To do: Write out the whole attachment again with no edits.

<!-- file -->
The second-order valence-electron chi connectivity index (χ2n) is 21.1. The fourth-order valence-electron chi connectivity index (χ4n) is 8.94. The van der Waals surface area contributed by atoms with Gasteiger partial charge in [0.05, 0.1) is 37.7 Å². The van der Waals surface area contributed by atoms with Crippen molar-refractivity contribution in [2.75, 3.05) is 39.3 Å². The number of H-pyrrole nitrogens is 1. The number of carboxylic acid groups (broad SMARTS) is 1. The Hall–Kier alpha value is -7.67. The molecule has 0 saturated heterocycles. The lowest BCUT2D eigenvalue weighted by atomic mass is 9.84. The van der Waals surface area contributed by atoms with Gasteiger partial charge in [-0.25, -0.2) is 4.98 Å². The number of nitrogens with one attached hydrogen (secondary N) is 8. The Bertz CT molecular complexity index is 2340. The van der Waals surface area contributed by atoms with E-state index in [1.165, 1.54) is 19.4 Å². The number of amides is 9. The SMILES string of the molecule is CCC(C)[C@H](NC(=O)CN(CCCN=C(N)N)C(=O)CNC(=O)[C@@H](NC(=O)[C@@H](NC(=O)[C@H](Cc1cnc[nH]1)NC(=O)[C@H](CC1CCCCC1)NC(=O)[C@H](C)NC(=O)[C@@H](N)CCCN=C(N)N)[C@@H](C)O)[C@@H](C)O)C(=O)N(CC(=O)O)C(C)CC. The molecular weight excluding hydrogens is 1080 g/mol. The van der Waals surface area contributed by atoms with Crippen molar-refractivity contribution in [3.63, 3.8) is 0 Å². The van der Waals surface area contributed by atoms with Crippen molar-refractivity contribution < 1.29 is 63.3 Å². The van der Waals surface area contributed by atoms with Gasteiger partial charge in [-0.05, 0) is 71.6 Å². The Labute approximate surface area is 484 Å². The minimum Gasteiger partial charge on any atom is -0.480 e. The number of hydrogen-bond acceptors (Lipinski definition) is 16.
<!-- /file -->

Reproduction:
The second-order valence-electron chi connectivity index (χ2n) is 21.1. The fourth-order valence-electron chi connectivity index (χ4n) is 8.94. The van der Waals surface area contributed by atoms with Gasteiger partial charge in [0.05, 0.1) is 37.7 Å². The van der Waals surface area contributed by atoms with Crippen molar-refractivity contribution in [2.75, 3.05) is 39.3 Å². The number of H-pyrrole nitrogens is 1. The number of carboxylic acid groups (broad SMARTS) is 1. The Hall–Kier alpha value is -7.67. The molecule has 0 saturated heterocycles. The lowest BCUT2D eigenvalue weighted by atomic mass is 9.84. The van der Waals surface area contributed by atoms with Gasteiger partial charge in [-0.25, -0.2) is 4.98 Å². The number of nitrogens with one attached hydrogen (secondary N) is 8. The Bertz CT molecular complexity index is 2340. The van der Waals surface area contributed by atoms with E-state index in [1.165, 1.54) is 19.4 Å². The number of amides is 9. The SMILES string of the molecule is CCC(C)[C@H](NC(=O)CN(CCCN=C(N)N)C(=O)CNC(=O)[C@@H](NC(=O)[C@@H](NC(=O)[C@H](Cc1cnc[nH]1)NC(=O)[C@H](CC1CCCCC1)NC(=O)[C@H](C)NC(=O)[C@@H](N)CCCN=C(N)N)[C@@H](C)O)[C@@H](C)O)C(=O)N(CC(=O)O)C(C)CC. The molecular weight excluding hydrogens is 1080 g/mol. The van der Waals surface area contributed by atoms with Crippen molar-refractivity contribution in [3.63, 3.8) is 0 Å². The van der Waals surface area contributed by atoms with Crippen molar-refractivity contribution < 1.29 is 63.3 Å². The van der Waals surface area contributed by atoms with Gasteiger partial charge in [-0.05, 0) is 71.6 Å². The Labute approximate surface area is 484 Å². The minimum Gasteiger partial charge on any atom is -0.480 e. The number of hydrogen-bond acceptors (Lipinski definition) is 16.